Visited here today on a gloriously sunny Bank Holiday weekend.
Access is fairly straighforward. On the road just sough of the camp, it's possible to pull in by a marked bridleway. Follow the bridleway two fields north, then turn right. The camp is laid out in front of you, enclosed by a fence and gate.
Beware if sheep are in the enclosure (as they were today), as the gate does not meet properly, and it's not possibile to secure it shut - remember the country code?
The camp itself is as JackSprat says, quite impressive in its size. The bank and ditch are still very well defined for the most part.
A most worthwhile stop on what was a pleasant BH drive.
Rainsborough Camp is the remains of an Iron Age hill fort, located approximately 1/2 mile south of Charlton, on the borders of Northamptonshire and Oxfordshire.
It is said to have been constructed between the 4th and 6th Century BC. Although longbarrows around the site date to 3000 BC (Source: Aynho today website).
Around 150 BC, the camp was burnt to the ground and remained unnoccupied until around AD 250 when Romans settled there as an un-fortified camp.
The site is situated on the brow of a hill and it's size is impressive. Its earthworks measure over 8 feet deep in some places and up to 15 feet high. It is entirely surrounded by a shallow ditch. Inside, the camp could easily hold three football pitches - the surface area is roughly six acres.
A brook runs down the valley towards Kings Sutton at the bottom of the hill. There are two entrances, to the east and west, although the east facing entrance is much larger.
The remains of long barrows can still be identified to the north and east of the camp, although farming has destroyed much of them.
In this parish, to the south of the village, is a spacious valley called Danes-moor, or Duns-more, where, it is said that a sanguinary conflict took place between the Danes, who had in great force encamped on the heights of Rainsborough, and an army of Saxons collected to oppose their depradations. But as this is not mentioned in the Saxon Chronicle, it merely rests upon tradition. Greater credibility attaches to the account of a battle fought here between the leaders of the two contending factions for the houses of York and Lancaster..
p74 in volume 11 of 'The Beauties of England and Wales, Or, Delineations, Topographical, Historical, and Descriptive' by John Britton (and others), published 1810.
~Online at Google Books.
(SP 526348) Rainsborough Camp (LB) (1) Excavations of Rainsborough camp during 1961-5 revealed the following. A bivallate IA fort, the inner bank standing about 10ft above the interior, with a drop of about 15ft into the inner ditch; the second bank is very much lowered by ploughing, but still reaches a height of about 4ft on the S side, where a hedge line has protected it; the outer ditch is not visible on the surface except on the W, when it carries a higher growth of weeds.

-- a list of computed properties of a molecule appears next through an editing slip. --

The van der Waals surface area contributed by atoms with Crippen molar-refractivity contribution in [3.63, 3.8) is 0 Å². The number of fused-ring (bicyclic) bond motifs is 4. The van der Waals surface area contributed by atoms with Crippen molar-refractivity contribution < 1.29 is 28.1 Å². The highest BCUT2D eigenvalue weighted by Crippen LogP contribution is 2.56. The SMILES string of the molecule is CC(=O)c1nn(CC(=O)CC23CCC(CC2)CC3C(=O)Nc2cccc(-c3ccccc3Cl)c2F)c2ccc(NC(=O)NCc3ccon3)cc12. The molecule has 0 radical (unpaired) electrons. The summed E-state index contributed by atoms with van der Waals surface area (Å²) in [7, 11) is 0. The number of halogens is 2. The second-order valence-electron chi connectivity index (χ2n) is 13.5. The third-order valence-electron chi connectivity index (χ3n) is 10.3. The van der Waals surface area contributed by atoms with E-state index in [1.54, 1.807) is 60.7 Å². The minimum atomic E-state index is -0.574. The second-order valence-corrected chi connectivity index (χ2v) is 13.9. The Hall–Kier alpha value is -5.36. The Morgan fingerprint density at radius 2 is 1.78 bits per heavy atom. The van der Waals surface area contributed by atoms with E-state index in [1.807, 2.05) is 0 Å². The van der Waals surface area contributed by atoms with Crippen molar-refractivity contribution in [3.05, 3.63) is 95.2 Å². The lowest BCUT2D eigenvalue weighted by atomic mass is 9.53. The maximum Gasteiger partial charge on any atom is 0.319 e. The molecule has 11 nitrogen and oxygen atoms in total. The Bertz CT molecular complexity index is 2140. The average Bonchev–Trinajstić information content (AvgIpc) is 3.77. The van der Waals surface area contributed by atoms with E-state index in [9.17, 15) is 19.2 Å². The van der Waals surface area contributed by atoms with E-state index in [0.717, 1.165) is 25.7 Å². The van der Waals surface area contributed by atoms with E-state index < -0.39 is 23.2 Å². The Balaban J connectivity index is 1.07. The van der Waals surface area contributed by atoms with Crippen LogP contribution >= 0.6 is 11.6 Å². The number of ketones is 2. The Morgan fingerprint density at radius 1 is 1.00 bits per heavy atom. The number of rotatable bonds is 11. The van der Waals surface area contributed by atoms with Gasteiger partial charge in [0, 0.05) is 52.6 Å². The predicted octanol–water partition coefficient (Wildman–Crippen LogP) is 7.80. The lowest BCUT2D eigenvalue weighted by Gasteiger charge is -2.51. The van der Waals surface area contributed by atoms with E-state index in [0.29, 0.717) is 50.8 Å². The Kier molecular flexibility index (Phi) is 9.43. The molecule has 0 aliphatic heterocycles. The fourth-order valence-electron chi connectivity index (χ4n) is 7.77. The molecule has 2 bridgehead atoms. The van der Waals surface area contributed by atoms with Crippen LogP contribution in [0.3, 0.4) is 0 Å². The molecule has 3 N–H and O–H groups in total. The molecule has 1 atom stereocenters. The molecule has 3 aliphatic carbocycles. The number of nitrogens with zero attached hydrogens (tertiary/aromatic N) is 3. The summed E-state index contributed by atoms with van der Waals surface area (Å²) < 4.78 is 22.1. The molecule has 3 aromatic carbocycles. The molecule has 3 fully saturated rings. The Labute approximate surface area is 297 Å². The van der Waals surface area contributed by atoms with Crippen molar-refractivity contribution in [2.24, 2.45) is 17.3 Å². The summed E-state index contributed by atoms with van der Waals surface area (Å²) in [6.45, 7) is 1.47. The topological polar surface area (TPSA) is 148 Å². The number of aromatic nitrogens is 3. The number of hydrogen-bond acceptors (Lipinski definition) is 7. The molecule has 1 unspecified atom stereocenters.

?6th/5thc BC postholes and scatter of occupation debris before construction of the first rampart.
5thc BC double rampart and ditch with an inturned entrance on the west, having two stone-lined C-shaped guardrooms set into the inturns. The inner rampart being stone faced.
?Early 4thc BC period of occupation; inner ditch cleaned out followed by deliberate burning of fort.
?Late 2nd c BC double bank ditch, simple inner entrance, perhaps unfinished.
?Late 1st c AD RB pottery of this date found in outer ditch indicating occupation.
?Late 4th c AD stone foundations of a 10ft square RB building, (the floor of which contained 20 coins, ranging in date from the 3rd to 4th c AD were set upon the filled-in inner ditch near the inner entrance causeway.
In the 18thc the inner bank was heightened and inner ditch deepened; walling put round the summit of the inner bank for landscape gardening. Finds of early IA sherds dating from 6th to 2ndc BC, together with a bronze ring. (2)
"Numerous Roman coins have been turned up here of late in the process of agricultural cultivation". (3)
A plateau fort under permanent pasture and in fair condition despite many minor mutilations to the ramparts. See 1:2500
survey revised. The feature shown on Auth 2's plan and marked barrow is landscaping. (4) Nothing visible on air photographs. (5) No change to report of 10 2 70. Survey transferred to 1:2500 MSD. (6)
Hill Fort (SP 526348). The possibility that the fort was the centre of a large Iron Age estate which remained intact into the medieval period has been suggested. [RCHM plan and profile]. (7-8) SP 526 348. Rainsborough. Listed in gazetteer as a multivallate hillfort covering 2.5ha. (9) Rainsborough or Charlton Camp. Additional reference with plan. (10)